Unformatted text preview:

THE JUDICIAL BRANCHPOSC 1010Spring 2022Establishment (Review)■ Article III of Constitution– Only provides for Supreme Court– Lower (federal) courts left to Congress to form & organize– SCOTUS only given power as highest court of appeals“Court of Last Resort” (no mention of judicial review)Establishment (Review)■ Article III of Constitution– Federal courts given original jurisdiction in cases involving:■ Conflicts between states■ Where an ambassador or other public official is a party■ Federal laws are an issue (i.e., laws made pursuant to Constitution)■ Citizens of different states, or citizens of one state against another state■ U.S. citizens and foreign citizens or statesJudiciary, Intro■ Some terms:– Jurisdiction – literally “speak the law” – legal authority to enforce law, or (in case of judiciary) to hear cases■ Original jurisdiction – authority to initially hear a case■ Appellate jurisdiction – authority to hear appeals of a lower court’s decision– Prosecution (plaintiff) – the one lodging the complaint against another (can be the state (i.e., the gov’t) or individual(s))– Defendant (respondent) – the one against whom complaint is made (i.e., the one being tried)Judiciary, Intro■ “Court”– Originally referred to the king & his entourage – King decided on disputes between subjects■ Famous historic example: King Solomon (1 Kings 3:16-28)– Gradually developed into separate institution with judgesJudiciary, Intro■ “Court”– Framers based U.S. system on British Common Law■ Concept of stare decisis (Latin, “let the decision stand”)– Past decisions on specific matters form precedent for future decisions– Accumulation of precedent forms the common law & informs how laws are enforced (by executive branch) & judgedJudiciary, Intro■ “Court”– Role of court (judges & juries) is to apply law without bias■ Are to maintain detachment in decision as much as possible■ Including cases that involve the government– Rule of Law – people in government (should be) held to same legal standard as ordinary citizens ■ Judges should recuse selves where conflict of interestCases Decided by Courts■ Criminal – involving violation of a local, state, or federal statute– Misdemeanor – held to be a less serious offense, usually punishable by fine, occasionally brief jail time– Felony – a more serious offense, punishable by jail time, often loss of liberties, much larger fines, and/or capital punishmentCases Decided by Courts■ Civil – involving disputes between individuals that do not constitute violation of a statute– Contract law – failure of one party to fulfil their part of a legally binding agreement– Tort law – damage done due to negligence or malfeasance(ex., medical malpractice)Cases Decided by Courts■ Public Law– When a criminal or civil case leads to the questioning of the validity of a law or governmental action■ Constitutional law – branch of public law examining the constitutionality of laws or gov’t actions– Also a pretty fun (but tough) 4000-level POSC class■ Administrative law – adjudication of regulatory matters carried out by executive branch agencies; appealed to federal courtsCases Decided by Courts■ Public Law– Federal court decisions in public law can have wide-ranging implications – E.g., Roe v Wade, Brown v Bd. of Ed., etc.Levels of State & Federal CourtsU.S. District CourtsU.S. Court of AppealsState Trial CourtsState Appellate CourtsState Supreme CourtRequest for ReviewSCOTUSFederal Courts■ Lower Courts– Federal district courts located in every state■ 94 districts (some states subdivided)■ Have original jurisdiction for cases that have federal court standing■ Districts are assigned number of judges (magistrates) based on workload (e.g., district containing NYC will have more judges than district in SC)Federal Courts■ Lower Courts– Federal district courts located in every state■ Procedures:– Grand jury for indictments (required under BOR)– Single judge presides over a case– 12-member jury for trials (unanimity required for conviction)Source: www.flmd.uscourts.gov/you-are-hereFederal Courts■ Appellate Courts (est. 1891)– 12 circuits (where is #12 on map? Hint: not numbered as #12)– Appellate court in each circuit (covers all districts therein)– Handles ~10% of lower court decisions■ One of the parties must request an appeal■ Court decides which cases to reviewFederal Courts■ Appellate Courts (est. 1891)– Barring successful appeal to SCOTUS, appellate court decisions are final■ Therefore, there are safeguards:– Multiple-judge panels on each case, not a single judge– SCOTUS justice assigned to each circuit to review each decision■ Doesn’t necessarily mean full Court will take up review of decision– Typically, appellate courts don’t “retry” case, they make sure original trial was done fairly and that law was correctly appliedSupreme Court of the U.S. (SCOTUS)■ Chief justice (C.J.) and 8 associate justices– Current Court:■ C.J. John Roberts■ J. Clarence Thomas■ J. Samuel A. Alito, Jr.■ J. Sonia Sotomayor■ J. Elena Kagan■ J. Neil M. Gorsuch■ J. Brett M. Kavanaugh■ J. Amy Coney Barrett■ J. Ketanji BrownSCOTUS■ Justices (as are all fed. court judges) appointed by prez, approved by Senate– Senatorial courtesy – senators from potential nominee’s home state consulted prior to formal nomination of a fed. judge■ Note, currently 9 justices, but no constitutional requirement for that number– Number can be changed by Congress (originally 6; current number established in 1869)– Recall FDR’s threat to “stack the court” in 1937– Senate Democrats’ threat to add justices to get liberal majority (2020)SCOTUS■ Chief Justice presides over SCOTUS proceedings, but gets same vote & has no more power than other justices– Some CJ’s have exercised strong leadership over Court, others haven’t■ Judges serve indefinitely once appointed & confirmed– “During good behavior” (can be impeached)– Otherwise remain on the bench until they retire or expireSCOTUS■ Presidents (of course) appoint judges that will agree with their view of the Constitution– Doesn’t always work out… once on the bench, they often do their own thing ■ Recent examples:– J. Sandra Day O’Connor (ret.), appointed by Reagan, turned out to be somewhat liberal– J. David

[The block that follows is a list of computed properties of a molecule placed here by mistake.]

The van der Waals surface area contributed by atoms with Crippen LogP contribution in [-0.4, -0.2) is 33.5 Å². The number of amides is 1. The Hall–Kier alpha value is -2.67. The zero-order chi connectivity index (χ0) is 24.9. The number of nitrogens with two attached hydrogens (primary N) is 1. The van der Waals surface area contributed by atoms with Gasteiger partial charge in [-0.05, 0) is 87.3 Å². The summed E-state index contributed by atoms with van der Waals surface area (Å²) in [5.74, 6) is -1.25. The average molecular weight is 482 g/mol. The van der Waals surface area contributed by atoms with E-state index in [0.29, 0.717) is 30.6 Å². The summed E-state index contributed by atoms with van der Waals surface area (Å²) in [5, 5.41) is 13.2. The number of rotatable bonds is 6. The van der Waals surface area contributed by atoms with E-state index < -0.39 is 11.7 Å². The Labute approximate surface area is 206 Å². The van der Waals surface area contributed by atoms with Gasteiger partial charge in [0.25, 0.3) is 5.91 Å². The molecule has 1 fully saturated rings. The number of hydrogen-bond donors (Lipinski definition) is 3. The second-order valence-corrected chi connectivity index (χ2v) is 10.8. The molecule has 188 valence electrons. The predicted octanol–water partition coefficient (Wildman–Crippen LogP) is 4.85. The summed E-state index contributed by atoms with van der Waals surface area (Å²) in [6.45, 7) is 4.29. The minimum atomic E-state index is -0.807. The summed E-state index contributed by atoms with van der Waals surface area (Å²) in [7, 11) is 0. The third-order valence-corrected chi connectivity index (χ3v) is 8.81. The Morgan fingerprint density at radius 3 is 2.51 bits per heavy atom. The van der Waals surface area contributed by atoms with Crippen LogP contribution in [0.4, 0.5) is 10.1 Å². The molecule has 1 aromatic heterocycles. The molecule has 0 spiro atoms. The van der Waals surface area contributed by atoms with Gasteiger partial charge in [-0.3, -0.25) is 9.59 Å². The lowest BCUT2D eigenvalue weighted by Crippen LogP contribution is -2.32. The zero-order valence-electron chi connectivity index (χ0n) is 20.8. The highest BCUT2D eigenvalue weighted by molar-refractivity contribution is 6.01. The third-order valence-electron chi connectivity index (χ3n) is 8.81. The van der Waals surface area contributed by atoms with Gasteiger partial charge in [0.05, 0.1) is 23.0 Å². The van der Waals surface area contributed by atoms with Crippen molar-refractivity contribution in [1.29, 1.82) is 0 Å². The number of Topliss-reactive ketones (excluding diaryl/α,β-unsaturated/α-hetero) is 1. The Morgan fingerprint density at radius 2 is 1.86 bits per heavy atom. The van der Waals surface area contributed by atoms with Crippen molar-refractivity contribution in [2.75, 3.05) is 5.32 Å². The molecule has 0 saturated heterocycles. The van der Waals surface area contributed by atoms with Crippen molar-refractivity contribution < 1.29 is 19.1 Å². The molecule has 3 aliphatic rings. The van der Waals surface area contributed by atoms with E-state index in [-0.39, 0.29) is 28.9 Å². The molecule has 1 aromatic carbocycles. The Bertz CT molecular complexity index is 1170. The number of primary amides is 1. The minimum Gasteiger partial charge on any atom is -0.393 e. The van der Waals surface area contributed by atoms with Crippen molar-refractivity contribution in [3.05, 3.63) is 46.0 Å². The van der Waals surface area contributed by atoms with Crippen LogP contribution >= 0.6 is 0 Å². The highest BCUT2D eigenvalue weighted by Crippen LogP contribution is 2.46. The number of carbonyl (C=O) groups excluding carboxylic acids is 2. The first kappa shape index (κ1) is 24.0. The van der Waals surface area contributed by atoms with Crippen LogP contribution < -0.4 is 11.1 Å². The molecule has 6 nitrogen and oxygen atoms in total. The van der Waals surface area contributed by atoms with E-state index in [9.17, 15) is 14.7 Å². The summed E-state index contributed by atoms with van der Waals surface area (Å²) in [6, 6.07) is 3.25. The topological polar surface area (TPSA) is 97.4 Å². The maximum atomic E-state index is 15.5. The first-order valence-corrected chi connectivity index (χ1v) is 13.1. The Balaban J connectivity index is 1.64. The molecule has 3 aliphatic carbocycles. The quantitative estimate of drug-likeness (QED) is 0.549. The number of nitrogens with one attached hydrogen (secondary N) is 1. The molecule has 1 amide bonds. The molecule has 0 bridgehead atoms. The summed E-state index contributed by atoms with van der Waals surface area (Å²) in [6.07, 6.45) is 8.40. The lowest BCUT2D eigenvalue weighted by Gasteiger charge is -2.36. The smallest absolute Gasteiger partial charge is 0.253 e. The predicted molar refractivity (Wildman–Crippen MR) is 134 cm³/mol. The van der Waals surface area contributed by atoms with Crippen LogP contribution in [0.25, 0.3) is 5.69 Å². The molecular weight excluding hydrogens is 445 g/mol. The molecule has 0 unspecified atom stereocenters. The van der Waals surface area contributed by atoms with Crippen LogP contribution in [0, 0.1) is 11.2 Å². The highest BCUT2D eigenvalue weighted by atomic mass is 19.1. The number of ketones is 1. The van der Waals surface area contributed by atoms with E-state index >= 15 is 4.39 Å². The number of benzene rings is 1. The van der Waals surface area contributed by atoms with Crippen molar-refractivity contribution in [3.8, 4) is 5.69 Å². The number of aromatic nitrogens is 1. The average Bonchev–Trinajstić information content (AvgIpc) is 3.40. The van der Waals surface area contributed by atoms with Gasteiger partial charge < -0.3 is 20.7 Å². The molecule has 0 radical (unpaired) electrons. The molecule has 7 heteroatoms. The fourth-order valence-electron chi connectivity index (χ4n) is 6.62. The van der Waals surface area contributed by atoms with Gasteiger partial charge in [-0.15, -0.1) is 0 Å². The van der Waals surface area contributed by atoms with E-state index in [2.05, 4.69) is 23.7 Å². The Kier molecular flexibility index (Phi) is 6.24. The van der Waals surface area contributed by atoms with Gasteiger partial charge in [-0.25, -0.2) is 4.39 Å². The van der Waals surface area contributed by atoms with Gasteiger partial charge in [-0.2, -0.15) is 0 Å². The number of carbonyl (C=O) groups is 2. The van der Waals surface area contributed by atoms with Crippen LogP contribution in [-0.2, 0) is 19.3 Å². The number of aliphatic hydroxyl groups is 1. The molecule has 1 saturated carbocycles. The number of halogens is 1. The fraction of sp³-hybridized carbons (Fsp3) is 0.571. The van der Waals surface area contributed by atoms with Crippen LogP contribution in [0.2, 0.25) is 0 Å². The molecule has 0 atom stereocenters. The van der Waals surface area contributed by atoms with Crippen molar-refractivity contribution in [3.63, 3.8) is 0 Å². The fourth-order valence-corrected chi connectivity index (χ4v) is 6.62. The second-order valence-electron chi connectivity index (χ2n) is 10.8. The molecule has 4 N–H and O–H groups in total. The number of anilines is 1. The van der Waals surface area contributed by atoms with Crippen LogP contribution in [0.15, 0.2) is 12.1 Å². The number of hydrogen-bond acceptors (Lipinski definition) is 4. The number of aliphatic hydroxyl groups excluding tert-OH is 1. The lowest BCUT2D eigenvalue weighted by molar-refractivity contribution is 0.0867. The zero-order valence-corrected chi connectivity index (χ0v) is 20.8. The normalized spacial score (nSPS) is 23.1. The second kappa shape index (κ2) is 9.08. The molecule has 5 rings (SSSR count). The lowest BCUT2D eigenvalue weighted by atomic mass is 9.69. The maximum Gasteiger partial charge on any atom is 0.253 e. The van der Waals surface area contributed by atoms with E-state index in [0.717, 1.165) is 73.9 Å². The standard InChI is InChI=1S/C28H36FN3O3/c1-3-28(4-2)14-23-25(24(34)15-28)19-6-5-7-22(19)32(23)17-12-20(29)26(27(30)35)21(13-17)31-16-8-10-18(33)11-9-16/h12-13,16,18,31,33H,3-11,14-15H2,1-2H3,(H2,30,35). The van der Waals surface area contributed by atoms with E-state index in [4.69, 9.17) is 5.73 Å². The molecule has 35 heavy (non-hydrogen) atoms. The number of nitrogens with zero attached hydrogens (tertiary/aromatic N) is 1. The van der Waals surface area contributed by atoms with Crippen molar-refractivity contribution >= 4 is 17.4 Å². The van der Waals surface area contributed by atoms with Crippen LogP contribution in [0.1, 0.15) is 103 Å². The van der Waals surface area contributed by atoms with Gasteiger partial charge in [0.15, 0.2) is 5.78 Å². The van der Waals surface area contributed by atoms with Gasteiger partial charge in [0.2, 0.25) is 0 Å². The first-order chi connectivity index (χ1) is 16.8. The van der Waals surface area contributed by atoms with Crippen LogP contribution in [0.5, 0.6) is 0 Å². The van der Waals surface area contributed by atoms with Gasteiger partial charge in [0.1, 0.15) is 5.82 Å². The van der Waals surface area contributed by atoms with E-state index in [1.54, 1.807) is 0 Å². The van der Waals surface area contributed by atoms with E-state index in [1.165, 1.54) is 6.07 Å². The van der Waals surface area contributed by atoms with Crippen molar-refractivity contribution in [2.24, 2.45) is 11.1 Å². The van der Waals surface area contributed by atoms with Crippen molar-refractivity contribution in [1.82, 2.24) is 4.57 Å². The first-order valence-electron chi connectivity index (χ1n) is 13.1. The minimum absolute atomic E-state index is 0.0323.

View Full Document


Our administrator received your request to download this document. We will send you the file to your email shortly.
Loading Unlocking...

Join to view THE JUDICIAL BRANCH and access 3M+ class-specific study document.

We will never post anything without your permission.
Don't have an account?
Sign Up

Join to view THE JUDICIAL BRANCH 2 2 and access 3M+ class-specific study document.


By creating an account you agree to our Privacy Policy and Terms Of Use

Already a member?